Metropolitan Police begin probe into alleged comments made by Mark Clattenburg

Mark Clattenburg insists he did nothing wrong at Stamford Bridge

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The Metropolitan Police have confirmed they have launched an investigation into the alleged comments made by Mark Clattenberg.

The referee is alleged to have used inappropriate language to two Chelsea players during the 3-2 defeat to Manchester United at Stamford Bridge on Sunday.

Clattenburg is adamant he did nothing wrong and has already said he will co-operate with an FA probe in a bid to clear his name with the full support of the other match officials.

But he now faces a separate investigation after the Metropolitan Police confirmed they have received an official complaint from the Society of Black Lawyers and will be working alongside Chelsea to determine if any action needs to be taken.

One of the incidents is thought to involve Jon Obi Mikel, although early reports that the language used contained a racial element have not been confirmed by the London club.

Mikel angrily accused Clattenburg of abusing him in the aftermath of the game with Chelsea manager Roberto Di Matteo, assistant manager Eddie Newton and chief executive Ron Gourlay all present.

But Clattenburg's assistants on the day, Michael McDonough, Simon Long and Michael Jones, have denied hearing anything of that nature over the officials' microphone link-up.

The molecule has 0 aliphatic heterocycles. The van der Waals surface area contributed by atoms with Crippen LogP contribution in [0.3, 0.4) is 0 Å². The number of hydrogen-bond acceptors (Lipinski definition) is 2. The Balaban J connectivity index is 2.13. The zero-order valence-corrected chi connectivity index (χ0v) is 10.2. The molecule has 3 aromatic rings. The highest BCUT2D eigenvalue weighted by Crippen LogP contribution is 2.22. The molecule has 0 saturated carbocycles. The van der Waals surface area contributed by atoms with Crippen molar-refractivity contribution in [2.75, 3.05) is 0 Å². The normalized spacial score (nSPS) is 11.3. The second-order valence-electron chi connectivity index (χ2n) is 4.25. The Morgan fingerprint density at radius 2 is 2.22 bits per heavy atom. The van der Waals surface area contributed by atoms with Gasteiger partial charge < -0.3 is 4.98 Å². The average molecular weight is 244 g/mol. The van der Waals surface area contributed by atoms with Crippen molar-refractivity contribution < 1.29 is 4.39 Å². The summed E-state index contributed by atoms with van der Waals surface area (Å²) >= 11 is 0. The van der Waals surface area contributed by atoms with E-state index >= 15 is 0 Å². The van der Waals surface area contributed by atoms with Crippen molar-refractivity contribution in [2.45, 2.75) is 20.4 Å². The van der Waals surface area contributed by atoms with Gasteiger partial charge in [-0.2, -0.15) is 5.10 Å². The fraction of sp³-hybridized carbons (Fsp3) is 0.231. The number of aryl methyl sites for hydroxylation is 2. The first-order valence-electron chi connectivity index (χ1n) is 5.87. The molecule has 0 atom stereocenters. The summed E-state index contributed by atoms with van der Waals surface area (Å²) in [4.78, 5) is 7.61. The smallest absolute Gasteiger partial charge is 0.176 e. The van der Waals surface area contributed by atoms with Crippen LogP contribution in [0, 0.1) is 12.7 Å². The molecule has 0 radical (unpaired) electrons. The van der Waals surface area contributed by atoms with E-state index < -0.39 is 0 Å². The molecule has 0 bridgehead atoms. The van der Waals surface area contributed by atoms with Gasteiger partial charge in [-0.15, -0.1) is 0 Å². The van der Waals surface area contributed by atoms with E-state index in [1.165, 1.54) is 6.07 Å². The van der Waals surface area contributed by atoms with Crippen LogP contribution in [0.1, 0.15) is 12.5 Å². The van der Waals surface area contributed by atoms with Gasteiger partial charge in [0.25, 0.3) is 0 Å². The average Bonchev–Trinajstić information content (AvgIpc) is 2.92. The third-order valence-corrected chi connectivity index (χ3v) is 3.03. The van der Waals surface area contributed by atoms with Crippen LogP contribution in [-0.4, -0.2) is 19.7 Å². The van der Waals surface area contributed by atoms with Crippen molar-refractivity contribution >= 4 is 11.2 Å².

"What we don't want is for it to be swept away under the carpet. It must be subject to a full and proper investigation."

Peter Herbert

The Metropolitan Police became embroiled in their second high-profile football racism case in 12 months after the man behind the mooted black players' breakaway union, Peter Herbert, wrote to them demanding they investigate Clattenburg.

Herbert defended his intervention, telling Sky Sports News: "What we don't want is for it to be swept away under the carpet. It must be subject to a full and proper investigation. It is to lend some seriousness and some weight behind what is happening in football."

Herbert admitted his complaint was based on reports rather than first-hand evidence but added: "We weren't there but we don't need to be there in order to report an incident.

"This appears to have had some cogency and so it needs to be addressed as a matter of urgency. I think the Met Police have huge resources, expertise, and I have no doubt that this matter will be resolved and the truth will come out.

"If we've got this completely wrong then, of course, the police will tell us."